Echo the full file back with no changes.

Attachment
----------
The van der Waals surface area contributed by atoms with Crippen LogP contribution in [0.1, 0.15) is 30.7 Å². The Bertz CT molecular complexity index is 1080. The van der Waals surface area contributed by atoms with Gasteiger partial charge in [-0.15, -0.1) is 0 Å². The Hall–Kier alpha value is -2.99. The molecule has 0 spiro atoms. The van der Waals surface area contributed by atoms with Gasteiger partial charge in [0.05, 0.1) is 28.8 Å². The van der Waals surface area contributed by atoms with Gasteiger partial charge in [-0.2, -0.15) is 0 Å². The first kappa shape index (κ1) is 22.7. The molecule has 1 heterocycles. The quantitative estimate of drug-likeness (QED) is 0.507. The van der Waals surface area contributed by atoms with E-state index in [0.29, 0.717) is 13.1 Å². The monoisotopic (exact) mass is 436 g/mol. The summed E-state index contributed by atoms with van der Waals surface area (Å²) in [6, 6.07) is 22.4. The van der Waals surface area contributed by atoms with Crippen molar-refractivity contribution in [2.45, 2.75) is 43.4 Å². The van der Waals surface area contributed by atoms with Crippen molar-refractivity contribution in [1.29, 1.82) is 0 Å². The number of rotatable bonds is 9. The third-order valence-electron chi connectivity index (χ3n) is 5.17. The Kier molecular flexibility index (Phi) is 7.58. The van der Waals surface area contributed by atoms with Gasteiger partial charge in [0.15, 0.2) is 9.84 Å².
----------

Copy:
The van der Waals surface area contributed by atoms with Crippen LogP contribution in [0.1, 0.15) is 30.7 Å². The Bertz CT molecular complexity index is 1080. The van der Waals surface area contributed by atoms with Gasteiger partial charge in [-0.15, -0.1) is 0 Å². The Hall–Kier alpha value is -2.99. The molecule has 0 spiro atoms. The van der Waals surface area contributed by atoms with Gasteiger partial charge in [0.05, 0.1) is 28.8 Å². The van der Waals surface area contributed by atoms with Gasteiger partial charge in [-0.2, -0.15) is 0 Å². The first kappa shape index (κ1) is 22.7. The molecule has 1 heterocycles. The quantitative estimate of drug-likeness (QED) is 0.507. The van der Waals surface area contributed by atoms with E-state index in [0.29, 0.717) is 13.1 Å². The monoisotopic (exact) mass is 436 g/mol. The summed E-state index contributed by atoms with van der Waals surface area (Å²) in [6, 6.07) is 22.4. The van der Waals surface area contributed by atoms with Crippen molar-refractivity contribution in [2.45, 2.75) is 43.4 Å². The van der Waals surface area contributed by atoms with Crippen molar-refractivity contribution in [1.29, 1.82) is 0 Å². The number of rotatable bonds is 9. The third-order valence-electron chi connectivity index (χ3n) is 5.17. The Kier molecular flexibility index (Phi) is 7.58. The van der Waals surface area contributed by atoms with Gasteiger partial charge in [0.15, 0.2) is 9.84 Å².